VR tool keeps line of sight in hand

By Ted Smalley Bowen, Technology Research News

One of the challenges of navigating computer-generated three-dimensional environments is figuring out how to avoid bumbling into things or losing sight of what you're interested in.

Three-dimensional simulations could make it easier to see and work with many types of information, from architectural designs to more abstract quantities like economic data.

Researchers at the University of North Carolina have written algorithms designed to keep users' lines of sight clear as they move through and manipulate these virtual worlds using touch-sensitive, or haptic controls.

These haptic controls translate the force and torque of a person's movements -- usually hand movements -- into changes within the virtual environment. These changes can be anything from the movement of a cursor-like probe to the shaping of a virtual object, assembly of virtual parts, or operations on symbolically represented data sets.

In order for a person to follow the virtual action visually, his field of vision must be tracked and oriented by virtual cameras. This tracking and orientation, however, can easily fall out of synch with the movements of the haptic controls.

Some existing tracking schemes use head and eye movements to gauge what area of a virtual world a person is interested in at any given moment. The UNC researchers sought to gauge interest by instead tracking the way a person uses a three-dimensional haptic control arm, which is an elaborate type of joystick. They also experimented with virtual painting, which translates users' strokes with a haptic brush device into marks in a computer-generated picture.

The researchers wrote software algorithms that repositioned the virtual camera based on the previous few movements of the haptic control device and the way objects are situated in the virtual space. The software also accounts for the virtual camera's field of view and focus distance.

The algorithms react directly to the control device's movements, said Ming Lin, associate professor of computer science at the University of North Carolina. "We... infer users' intentions from the motion of the haptic probe, [and] contact regions are used to determine regions of interest during the manipulation."

At this point in their research the scientists have not tapped into the force of the user's movements, she added. "We haven't explored the concept of using the amount of force to deduce users' intentions."

Using the motion information, however, "we can implicitly define the objects of interest as [those] that the user is grabbing [or] interacting with," said Lin.

The algorithms can be pre-set to address specific virtual worlds and data, or can adapt as a virtual space is navigated and manipulated, said Lin. "One of the key issues is the relative size of objects and the virtual probe. [The algorithms] could potentially be self-adaptable," she said.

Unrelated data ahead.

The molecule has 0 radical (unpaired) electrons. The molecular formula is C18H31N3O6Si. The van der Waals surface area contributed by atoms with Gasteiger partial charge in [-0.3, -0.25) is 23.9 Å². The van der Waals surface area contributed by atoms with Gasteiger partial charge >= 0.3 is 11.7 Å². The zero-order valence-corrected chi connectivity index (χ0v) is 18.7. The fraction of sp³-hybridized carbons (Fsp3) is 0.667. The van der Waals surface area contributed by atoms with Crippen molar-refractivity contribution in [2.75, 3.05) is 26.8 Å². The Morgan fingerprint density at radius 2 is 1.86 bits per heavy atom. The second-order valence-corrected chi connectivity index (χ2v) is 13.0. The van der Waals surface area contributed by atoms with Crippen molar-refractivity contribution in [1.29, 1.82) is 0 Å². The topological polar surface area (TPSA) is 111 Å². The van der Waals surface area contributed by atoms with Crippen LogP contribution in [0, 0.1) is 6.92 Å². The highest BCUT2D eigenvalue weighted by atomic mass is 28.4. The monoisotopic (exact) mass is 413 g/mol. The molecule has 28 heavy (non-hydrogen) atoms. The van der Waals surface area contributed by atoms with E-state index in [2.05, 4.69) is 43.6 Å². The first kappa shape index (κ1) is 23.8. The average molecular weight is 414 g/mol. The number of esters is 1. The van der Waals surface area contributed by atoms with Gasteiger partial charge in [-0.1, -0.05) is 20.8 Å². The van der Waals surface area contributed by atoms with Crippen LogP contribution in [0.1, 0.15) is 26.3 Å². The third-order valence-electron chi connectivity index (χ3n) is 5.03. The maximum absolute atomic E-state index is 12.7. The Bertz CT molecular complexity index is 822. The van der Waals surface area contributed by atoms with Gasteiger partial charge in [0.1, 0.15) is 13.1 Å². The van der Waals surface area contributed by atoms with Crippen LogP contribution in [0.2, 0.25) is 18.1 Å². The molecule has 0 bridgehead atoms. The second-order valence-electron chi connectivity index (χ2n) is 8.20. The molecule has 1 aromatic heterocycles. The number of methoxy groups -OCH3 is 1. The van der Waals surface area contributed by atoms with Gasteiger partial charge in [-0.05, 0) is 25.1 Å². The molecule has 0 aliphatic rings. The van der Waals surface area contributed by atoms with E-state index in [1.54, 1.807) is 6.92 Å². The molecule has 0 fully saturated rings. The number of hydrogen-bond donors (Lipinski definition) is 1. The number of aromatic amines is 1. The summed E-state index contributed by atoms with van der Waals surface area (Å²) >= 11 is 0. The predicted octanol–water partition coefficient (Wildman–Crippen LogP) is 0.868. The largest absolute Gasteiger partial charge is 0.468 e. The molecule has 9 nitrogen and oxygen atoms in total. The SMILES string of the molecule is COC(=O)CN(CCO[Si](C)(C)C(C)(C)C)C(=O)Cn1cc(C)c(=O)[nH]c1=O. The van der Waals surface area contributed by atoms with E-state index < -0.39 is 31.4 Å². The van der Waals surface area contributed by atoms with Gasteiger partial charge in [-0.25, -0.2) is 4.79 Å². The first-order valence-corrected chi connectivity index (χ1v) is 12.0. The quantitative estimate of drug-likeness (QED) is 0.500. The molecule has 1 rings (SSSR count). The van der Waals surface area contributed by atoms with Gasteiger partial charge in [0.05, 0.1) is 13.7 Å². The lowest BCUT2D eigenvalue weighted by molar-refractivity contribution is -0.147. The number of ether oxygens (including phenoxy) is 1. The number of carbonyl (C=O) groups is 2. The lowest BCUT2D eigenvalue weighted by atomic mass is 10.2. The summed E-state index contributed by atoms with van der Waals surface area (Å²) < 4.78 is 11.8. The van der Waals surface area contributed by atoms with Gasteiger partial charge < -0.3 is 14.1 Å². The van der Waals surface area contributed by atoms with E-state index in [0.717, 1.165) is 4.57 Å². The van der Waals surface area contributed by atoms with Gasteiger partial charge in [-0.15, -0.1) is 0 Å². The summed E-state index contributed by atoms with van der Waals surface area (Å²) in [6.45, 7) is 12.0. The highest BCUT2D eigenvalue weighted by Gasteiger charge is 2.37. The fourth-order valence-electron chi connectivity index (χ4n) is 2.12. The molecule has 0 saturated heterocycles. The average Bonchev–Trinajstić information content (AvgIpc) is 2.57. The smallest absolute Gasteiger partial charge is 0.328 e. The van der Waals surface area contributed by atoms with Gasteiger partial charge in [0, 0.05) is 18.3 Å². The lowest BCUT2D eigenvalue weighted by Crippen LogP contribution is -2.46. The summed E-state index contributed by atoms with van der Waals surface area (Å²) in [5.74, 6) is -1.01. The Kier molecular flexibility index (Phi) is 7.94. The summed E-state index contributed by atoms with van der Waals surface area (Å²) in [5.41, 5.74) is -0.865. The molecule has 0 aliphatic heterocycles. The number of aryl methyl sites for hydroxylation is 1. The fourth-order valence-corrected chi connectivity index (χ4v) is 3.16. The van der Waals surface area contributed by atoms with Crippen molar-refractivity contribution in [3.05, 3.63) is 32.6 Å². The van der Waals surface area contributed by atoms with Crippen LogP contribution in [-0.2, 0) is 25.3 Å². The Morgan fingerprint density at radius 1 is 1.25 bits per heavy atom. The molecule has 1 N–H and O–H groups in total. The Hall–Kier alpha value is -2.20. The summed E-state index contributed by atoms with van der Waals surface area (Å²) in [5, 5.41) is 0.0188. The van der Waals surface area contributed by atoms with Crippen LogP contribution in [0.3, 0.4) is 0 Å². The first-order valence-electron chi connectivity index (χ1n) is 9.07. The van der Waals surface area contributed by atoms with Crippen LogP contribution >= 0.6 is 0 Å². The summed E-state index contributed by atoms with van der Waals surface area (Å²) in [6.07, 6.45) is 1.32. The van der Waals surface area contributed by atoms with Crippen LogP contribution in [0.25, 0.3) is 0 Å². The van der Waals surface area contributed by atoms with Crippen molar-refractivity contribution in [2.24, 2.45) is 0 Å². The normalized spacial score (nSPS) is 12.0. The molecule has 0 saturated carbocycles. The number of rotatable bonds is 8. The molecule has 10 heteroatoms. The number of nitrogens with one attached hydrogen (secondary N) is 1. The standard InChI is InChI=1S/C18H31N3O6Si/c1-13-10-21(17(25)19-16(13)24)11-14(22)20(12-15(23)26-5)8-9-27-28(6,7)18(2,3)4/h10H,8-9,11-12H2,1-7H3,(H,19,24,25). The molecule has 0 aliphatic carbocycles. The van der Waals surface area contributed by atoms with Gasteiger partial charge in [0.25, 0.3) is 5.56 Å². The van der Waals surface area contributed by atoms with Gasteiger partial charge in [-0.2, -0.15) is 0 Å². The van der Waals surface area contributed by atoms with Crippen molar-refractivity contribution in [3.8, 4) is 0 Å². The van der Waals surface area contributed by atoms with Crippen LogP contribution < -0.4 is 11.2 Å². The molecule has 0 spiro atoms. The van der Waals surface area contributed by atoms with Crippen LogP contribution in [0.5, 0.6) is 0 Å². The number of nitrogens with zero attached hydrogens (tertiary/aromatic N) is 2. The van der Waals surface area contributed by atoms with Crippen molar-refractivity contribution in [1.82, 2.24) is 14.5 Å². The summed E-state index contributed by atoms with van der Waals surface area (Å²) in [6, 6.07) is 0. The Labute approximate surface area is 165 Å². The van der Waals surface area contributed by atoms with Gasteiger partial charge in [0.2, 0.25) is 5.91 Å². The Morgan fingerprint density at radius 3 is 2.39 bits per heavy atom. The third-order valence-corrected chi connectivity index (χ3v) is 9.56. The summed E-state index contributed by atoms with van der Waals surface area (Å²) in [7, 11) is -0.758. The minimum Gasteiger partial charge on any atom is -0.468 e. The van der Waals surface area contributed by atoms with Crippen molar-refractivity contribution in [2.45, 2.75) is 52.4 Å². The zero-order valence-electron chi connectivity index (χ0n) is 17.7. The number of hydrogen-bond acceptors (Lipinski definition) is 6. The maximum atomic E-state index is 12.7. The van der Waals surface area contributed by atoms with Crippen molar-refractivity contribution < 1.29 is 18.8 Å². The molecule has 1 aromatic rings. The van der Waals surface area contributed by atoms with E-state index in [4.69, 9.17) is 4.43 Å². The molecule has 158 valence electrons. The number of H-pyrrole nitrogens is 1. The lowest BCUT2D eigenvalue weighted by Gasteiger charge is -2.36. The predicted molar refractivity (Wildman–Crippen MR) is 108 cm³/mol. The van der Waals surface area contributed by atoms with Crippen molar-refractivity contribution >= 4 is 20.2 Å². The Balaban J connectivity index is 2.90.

The researchers' algorithms include a method for adding a second camera for a second view into the virtual space to handle crowded areas where the main camera's view could become obstructed.

They tested the camera adjustment techniques with 10 computer science students in virtual environments for rendering polygonal models, for painting with a haptic brush interface, and navigating three-dimensional models.

The algorithms developed for the tests would require only minor adjustments to work with current virtual reality and three-dimensional display systems, Lin said. "The techniques... are quite easy to implement and are also independent from each other. We do not anticipate too much effort to be required to port these techniques to commercial systems," she said.

Further research would put the algorithms through their paces with more complex models, said Lin. "Our current system is interactive with medium size models [of] several thousand polygons, but it might not be fast enough for haptic rendering of massive models consisting of several millions of polygons [like] datasets from scientific computation and medical visualization of human organs," she said.

The methods could improve virtual navigation with haptic input devices like joysticks that have a single point of contact, but would not do much for more complex input devices like gloves, said Grigore Burdea, associate professor of electrical and computer engineering at Rutgers University. The algorithms "will not... work, in my view, for dexterous haptic interactions using gloves, where multiple contact points exist simultaneously," he said.

More extensive user testing would be needed to ultimately gauge the techniques' usefulness and ergonomic impact, Burdea said. One crucial aspect of the work that looks good on the researchers' video is smooth viewpoint transition, he added. One problem with virtual environments is they can potentially lead to "simulation sickness if there's no filtering -- for example if the probe is in contact with a bumpy surface, leading to rapid changes in the detailed camera view," said Burdea.

Lin's research colleague was Miguel A. Otaduy. They presented the research at the October IEEE Visualization 2001 conference in San Diego. The work was funded by the National Science Foundation (NSF), the Office of Naval Research (ARO), the Department of Energy (DOE), the Army Research Office (ONR), the Government of the Basque Country in Spain, and Intel Corp.

Timeline:   Now
Funding:   Government, Corporate
TRN Categories:   Applied Computing, Software Design and Engineering
Story Type:   News
Related Elements:  Technical paper, "User-Centric Viewpoint Computation for Haptic Exploration and Manipulation", IEEE Visualization 2001 conference, San Diego, October 21 to 26, 2001. >


January 9, 2002

Page One

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Search method melds results

VR tool keeps line of sight in hand

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